As a child somebody in family gave me a book with large, colorful drawings of the Seven Wonders of the Ancient World.
I stayed in the memory one full page of the Hanging Gardens of Babylon.
They were built in the 6th century BC during the reign of Nebuchadnezzar II for his beloved wife Amytis who was daughter of the king of the Medes, to remember her the flowery mountains of his land, very different from the vast plains of Babylon.
These fell in the form of large terraces, had a wonderful and rich vegetation, and were located next to the palace of the King, by the river Euphrates. The common people had no access to these gardens but could admire them from outside the walls. From the highest terraces descended water irrigating the lower levels. How this enormous amount of water came up and transported from the river, fed all the terraces in a complex irrigation system is the result of the most contrasting theories.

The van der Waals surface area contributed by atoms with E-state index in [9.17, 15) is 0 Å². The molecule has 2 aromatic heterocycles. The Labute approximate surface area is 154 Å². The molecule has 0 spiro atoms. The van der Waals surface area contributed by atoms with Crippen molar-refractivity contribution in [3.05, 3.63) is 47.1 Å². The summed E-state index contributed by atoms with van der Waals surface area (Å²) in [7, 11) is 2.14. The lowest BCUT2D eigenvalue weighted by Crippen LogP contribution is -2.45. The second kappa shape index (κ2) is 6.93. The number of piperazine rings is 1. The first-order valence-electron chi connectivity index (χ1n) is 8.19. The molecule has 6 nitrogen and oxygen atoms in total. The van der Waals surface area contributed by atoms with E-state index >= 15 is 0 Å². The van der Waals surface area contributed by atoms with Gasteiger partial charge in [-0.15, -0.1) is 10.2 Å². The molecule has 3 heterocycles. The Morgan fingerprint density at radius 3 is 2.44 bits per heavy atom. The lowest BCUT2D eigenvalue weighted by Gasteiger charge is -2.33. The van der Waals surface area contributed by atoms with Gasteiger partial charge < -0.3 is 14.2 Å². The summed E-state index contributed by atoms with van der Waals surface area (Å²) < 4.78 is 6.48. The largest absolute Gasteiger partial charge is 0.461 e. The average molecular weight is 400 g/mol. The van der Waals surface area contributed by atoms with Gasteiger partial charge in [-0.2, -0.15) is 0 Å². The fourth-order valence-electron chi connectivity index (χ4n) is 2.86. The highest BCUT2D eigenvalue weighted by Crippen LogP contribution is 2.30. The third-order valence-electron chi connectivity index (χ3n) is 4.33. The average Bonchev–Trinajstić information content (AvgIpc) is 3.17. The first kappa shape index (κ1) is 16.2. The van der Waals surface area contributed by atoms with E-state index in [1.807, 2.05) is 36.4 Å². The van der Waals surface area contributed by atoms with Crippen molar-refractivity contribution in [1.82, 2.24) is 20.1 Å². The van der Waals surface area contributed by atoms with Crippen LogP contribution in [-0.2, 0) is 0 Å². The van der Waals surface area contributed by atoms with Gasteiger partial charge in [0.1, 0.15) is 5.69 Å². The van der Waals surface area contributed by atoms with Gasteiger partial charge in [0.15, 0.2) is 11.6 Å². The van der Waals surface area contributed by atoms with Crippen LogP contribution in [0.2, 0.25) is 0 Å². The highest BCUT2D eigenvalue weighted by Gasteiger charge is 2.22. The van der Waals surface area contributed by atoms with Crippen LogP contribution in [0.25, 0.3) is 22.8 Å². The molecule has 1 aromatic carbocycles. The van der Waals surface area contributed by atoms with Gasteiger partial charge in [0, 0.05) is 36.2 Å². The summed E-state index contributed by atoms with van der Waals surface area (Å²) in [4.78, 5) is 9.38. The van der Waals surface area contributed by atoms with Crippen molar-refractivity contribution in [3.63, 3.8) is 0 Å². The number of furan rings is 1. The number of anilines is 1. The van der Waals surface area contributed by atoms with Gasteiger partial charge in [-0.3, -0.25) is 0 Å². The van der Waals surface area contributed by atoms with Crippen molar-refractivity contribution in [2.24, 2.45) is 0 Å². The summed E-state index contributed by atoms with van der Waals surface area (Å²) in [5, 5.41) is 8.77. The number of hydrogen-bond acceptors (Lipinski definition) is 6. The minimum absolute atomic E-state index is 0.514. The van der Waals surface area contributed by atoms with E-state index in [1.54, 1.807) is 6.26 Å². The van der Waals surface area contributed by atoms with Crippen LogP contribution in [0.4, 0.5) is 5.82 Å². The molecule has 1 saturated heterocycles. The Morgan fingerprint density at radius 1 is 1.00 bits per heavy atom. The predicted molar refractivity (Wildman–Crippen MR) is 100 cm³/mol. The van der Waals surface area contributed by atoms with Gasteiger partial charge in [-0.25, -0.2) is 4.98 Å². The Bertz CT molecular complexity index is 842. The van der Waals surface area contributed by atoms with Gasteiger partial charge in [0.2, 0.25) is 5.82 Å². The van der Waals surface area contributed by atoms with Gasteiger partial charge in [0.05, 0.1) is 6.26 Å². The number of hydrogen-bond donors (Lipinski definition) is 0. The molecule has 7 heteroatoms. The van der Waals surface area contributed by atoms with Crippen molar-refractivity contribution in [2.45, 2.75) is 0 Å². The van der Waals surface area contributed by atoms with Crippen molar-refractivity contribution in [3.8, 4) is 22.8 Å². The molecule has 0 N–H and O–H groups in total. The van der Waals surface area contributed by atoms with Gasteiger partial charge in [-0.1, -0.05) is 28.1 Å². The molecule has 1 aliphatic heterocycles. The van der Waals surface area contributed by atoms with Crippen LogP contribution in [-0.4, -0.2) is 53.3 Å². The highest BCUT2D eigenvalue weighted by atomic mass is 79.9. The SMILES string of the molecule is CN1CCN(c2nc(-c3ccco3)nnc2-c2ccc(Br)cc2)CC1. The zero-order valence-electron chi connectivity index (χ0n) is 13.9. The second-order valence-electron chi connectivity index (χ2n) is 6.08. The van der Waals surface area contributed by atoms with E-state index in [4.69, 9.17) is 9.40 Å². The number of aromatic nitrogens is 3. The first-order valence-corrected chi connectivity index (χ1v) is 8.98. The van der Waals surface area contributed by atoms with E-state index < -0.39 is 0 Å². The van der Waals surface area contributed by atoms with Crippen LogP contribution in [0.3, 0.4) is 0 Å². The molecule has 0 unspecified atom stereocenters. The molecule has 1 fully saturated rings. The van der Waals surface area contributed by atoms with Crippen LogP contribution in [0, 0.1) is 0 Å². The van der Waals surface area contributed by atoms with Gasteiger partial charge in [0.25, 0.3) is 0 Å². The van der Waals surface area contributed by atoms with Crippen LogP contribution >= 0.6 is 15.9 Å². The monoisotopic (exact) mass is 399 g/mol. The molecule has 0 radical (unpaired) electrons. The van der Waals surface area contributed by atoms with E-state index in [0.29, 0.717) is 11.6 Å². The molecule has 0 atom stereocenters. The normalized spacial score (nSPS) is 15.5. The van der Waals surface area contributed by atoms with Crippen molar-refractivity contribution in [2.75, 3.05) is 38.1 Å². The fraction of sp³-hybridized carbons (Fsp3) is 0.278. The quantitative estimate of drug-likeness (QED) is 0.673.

Recently in the river, bare walls 25 meters thick could be staggered in terraces, as described by the Greek references. However, there is no evidence of this, on the numerous Babylonian documents of that period. Fruit of the fantasy or actually existed?
On my piece Gardens of Babylon from the Otras Tierras musical project I try to color with my guitar these wonderful gardens and reflect the chaotic life of the city of Babylon (Babel of biblical texts) of that time.